Every Monday, I answer a few of the questions that my readers send me. If you have a question you’d like me to answer in a future Q&A post, just leave me a comment here or email me (thefrugalgirl [at] gmail [dot] com) and put Q&A in the subject line. I look forward to hearing from you!
What do you think about Tumblr as a blog host? Too juvenile? I agree that Blogger is cumbersome, but I just haven’t ever committed to WordPress.
I haven’t personally used Tumblr for blogging, but my initial thought is that Tumblr is more helpful if you’re posting more photos than words (which sometimes is the case around here, I suppose!).
I think Tumblr looks nicer out of the box than Blogger does, though, so that’s an upside.
Just so you know, WordPress doesn’t have to be a big commitment. You can start a WordPress blog for free at WordPress.com!
If, down the road, you decide that you want more design flexibility and the freedom to run ads, you can always move your WordPress.com blog to a self-hosted WordPress blog. That’s what I did after a few months on WordPress.com and it wasn’t a hard process.
A lot of people who get serious with their blogs eventually move to WordPress, and if you start out on WordPress.com, the transition is a whole lot easier than if you start on Tumblr or Blogger. So, if you think there’s a chance you’re going to be in this blog thing for the long haul, get yourself over to WordPress.com and start a free blog there.
Do your kids participate in any extra activities (scouts, dance, sports, lessons)?
At this point, no, although we’re planning on starting them in a Kung Fu program soon. My mom gives the kids lessons in Latin, Spanish, and composition each week, but of course, that’s not a terribly formal situation. And the older three take piano lessons, but the teacher is yours truly, so that’s not exactly formal either.
We’re not opposed to extra-curricular activities, but Mr. FG and I are both very committed to avoiding an over-scheduled life for our kids because we think free playtime is really important for their health and well-being.
The girls have expressed interest in stringed instrument lessons in the future, and Zoe would like to learn how to dance, so down the road, we’ll probably have more extra activities on our plate than we do right now.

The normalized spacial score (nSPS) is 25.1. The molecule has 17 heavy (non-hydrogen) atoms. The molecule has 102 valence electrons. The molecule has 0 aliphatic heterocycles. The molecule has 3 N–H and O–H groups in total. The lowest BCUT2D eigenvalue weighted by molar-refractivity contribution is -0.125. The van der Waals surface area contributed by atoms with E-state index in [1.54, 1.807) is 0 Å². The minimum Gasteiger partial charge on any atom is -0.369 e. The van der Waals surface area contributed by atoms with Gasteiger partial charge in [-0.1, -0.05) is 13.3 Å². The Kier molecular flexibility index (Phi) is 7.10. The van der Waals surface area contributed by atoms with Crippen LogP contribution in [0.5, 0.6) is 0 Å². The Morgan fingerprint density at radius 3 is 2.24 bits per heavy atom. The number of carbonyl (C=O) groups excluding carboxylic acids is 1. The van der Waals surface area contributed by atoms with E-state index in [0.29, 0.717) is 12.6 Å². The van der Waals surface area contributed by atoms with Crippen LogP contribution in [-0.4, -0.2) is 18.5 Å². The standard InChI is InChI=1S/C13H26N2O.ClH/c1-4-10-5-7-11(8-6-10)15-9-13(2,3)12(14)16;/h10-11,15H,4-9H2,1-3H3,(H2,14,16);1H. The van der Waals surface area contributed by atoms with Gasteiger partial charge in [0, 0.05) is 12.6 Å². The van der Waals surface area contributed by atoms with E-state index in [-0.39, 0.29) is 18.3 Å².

I had a question for you about how you did Bible study with your kids when they were younger. I have a 4 year old and a one year old and while we read their children’s Bible almost daily I am at sort of a loss for more activities to do with them to help them grow in their faith. If you don’t mind sharing I would love to know your approach.
Well, with younger children, I do like to keep it simple! As you know, four-year-olds and one-year-olds don’t have a very large attention span.
We’ve always done family devotions with our kids, and that usually includes a short Bible reading, prayer, and sometimes singing. Every day, one of us is responsible for the prayer portion, so each kid gets a turn praying throughout the course of the week (kids the age of yours may need some help remembering things to pray for.).
You could have your children memorize Bible verses too…children are so great at that. Songs make this fun and easy, so we love the Seeds albums. They’re fun, catchy songs that will make verse stick in your head.
Aside from formal things like family devotions, there are lots of opportunities throughout the day to teach children about Jesus, so don’t miss those! For instance, when you see a lovely sunrise, you can talk about how we can thank God for the beauty of that. Or when your child wants to repay evil for evil, you can talk about how Jesus loved us when we were His enemies, and we should follow in His steps. And when your child does something wrong, there’s a great opportunity to talk about how we all do wrong things, and that’s why we all need Jesus (I make a point of explicitly including myself in that.)
If you’re like me, your faith isn’t just something you think about on Sunday mornings…it’s something that’s soaked into every day living. So, talk about your faith as you go about your days with your children. You’d be surprised how much they’re paying attention!
In a nutshell:
1. Keep the formal stuff simple.
2. Don’t miss all the informal instructional opportunities throughout the day.
Readers, feel free to add your advice to mine!
Today’s 365 post: Mulberries on the Beach
Joshua’s 365 post: Haunting